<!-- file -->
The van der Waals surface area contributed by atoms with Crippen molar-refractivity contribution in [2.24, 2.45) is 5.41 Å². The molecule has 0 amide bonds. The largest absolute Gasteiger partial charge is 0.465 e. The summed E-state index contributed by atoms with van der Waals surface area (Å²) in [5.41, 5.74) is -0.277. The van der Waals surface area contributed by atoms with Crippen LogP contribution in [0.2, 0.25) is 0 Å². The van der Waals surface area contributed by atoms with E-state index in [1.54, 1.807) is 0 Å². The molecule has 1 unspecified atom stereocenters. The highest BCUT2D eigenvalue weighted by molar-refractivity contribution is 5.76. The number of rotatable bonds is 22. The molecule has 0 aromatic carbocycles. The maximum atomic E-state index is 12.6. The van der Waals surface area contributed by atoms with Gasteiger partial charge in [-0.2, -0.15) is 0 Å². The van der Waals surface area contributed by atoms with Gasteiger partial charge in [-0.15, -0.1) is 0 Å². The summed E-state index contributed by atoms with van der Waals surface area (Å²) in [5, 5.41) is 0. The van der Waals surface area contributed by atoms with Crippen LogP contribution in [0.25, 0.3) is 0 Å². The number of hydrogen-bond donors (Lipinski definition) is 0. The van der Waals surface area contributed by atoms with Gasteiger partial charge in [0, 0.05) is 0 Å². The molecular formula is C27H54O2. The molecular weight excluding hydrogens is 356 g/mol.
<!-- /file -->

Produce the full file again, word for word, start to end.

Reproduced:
The van der Waals surface area contributed by atoms with Crippen molar-refractivity contribution in [2.24, 2.45) is 5.41 Å². The molecule has 0 amide bonds. The largest absolute Gasteiger partial charge is 0.465 e. The summed E-state index contributed by atoms with van der Waals surface area (Å²) in [5.41, 5.74) is -0.277. The van der Waals surface area contributed by atoms with Crippen LogP contribution in [0.2, 0.25) is 0 Å². The van der Waals surface area contributed by atoms with E-state index in [1.54, 1.807) is 0 Å². The molecule has 1 unspecified atom stereocenters. The highest BCUT2D eigenvalue weighted by molar-refractivity contribution is 5.76. The number of rotatable bonds is 22. The molecule has 0 aromatic carbocycles. The maximum atomic E-state index is 12.6. The van der Waals surface area contributed by atoms with Gasteiger partial charge in [-0.2, -0.15) is 0 Å². The van der Waals surface area contributed by atoms with Gasteiger partial charge in [-0.15, -0.1) is 0 Å². The summed E-state index contributed by atoms with van der Waals surface area (Å²) in [5, 5.41) is 0. The van der Waals surface area contributed by atoms with Crippen LogP contribution in [0.25, 0.3) is 0 Å². The number of hydrogen-bond donors (Lipinski definition) is 0. The van der Waals surface area contributed by atoms with Gasteiger partial charge in [0, 0.05) is 0 Å². The molecular formula is C27H54O2. The molecular weight excluding hydrogens is 356 g/mol.